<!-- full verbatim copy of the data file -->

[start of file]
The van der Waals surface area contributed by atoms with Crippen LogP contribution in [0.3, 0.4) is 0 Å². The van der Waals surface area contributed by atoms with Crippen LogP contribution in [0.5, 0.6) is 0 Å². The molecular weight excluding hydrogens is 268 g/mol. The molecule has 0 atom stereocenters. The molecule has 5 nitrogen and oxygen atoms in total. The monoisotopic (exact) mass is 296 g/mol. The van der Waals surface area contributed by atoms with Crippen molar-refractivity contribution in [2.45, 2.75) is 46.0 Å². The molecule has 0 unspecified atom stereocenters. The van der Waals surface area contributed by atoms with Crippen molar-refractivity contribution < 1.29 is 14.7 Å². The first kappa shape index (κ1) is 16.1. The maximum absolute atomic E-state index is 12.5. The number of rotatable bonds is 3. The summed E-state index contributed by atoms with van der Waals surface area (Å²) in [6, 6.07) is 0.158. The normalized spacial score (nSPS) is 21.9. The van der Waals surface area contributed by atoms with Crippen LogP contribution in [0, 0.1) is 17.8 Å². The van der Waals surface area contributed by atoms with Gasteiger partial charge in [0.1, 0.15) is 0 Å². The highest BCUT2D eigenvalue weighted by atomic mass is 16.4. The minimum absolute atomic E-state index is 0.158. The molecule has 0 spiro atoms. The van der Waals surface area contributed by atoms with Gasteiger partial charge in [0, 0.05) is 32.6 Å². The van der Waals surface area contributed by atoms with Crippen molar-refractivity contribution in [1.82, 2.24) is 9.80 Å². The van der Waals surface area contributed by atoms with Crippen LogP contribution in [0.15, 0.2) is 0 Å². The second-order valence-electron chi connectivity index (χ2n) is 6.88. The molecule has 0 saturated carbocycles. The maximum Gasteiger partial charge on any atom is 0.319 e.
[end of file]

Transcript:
The van der Waals surface area contributed by atoms with Crippen LogP contribution in [0.3, 0.4) is 0 Å². The van der Waals surface area contributed by atoms with Crippen LogP contribution in [0.5, 0.6) is 0 Å². The molecular weight excluding hydrogens is 268 g/mol. The molecule has 0 atom stereocenters. The molecule has 5 nitrogen and oxygen atoms in total. The monoisotopic (exact) mass is 296 g/mol. The van der Waals surface area contributed by atoms with Crippen molar-refractivity contribution in [2.45, 2.75) is 46.0 Å². The molecule has 0 unspecified atom stereocenters. The van der Waals surface area contributed by atoms with Crippen molar-refractivity contribution < 1.29 is 14.7 Å². The first kappa shape index (κ1) is 16.1. The maximum absolute atomic E-state index is 12.5. The number of rotatable bonds is 3. The summed E-state index contributed by atoms with van der Waals surface area (Å²) in [6, 6.07) is 0.158. The normalized spacial score (nSPS) is 21.9. The van der Waals surface area contributed by atoms with Crippen LogP contribution in [0, 0.1) is 17.8 Å². The van der Waals surface area contributed by atoms with Gasteiger partial charge in [0.1, 0.15) is 0 Å². The highest BCUT2D eigenvalue weighted by atomic mass is 16.4. The minimum absolute atomic E-state index is 0.158. The molecule has 0 spiro atoms. The van der Waals surface area contributed by atoms with Gasteiger partial charge in [0, 0.05) is 32.6 Å². The van der Waals surface area contributed by atoms with Crippen molar-refractivity contribution in [1.82, 2.24) is 9.80 Å². The van der Waals surface area contributed by atoms with Crippen LogP contribution in [0.15, 0.2) is 0 Å². The second-order valence-electron chi connectivity index (χ2n) is 6.88. The molecule has 0 saturated carbocycles. The maximum Gasteiger partial charge on any atom is 0.319 e.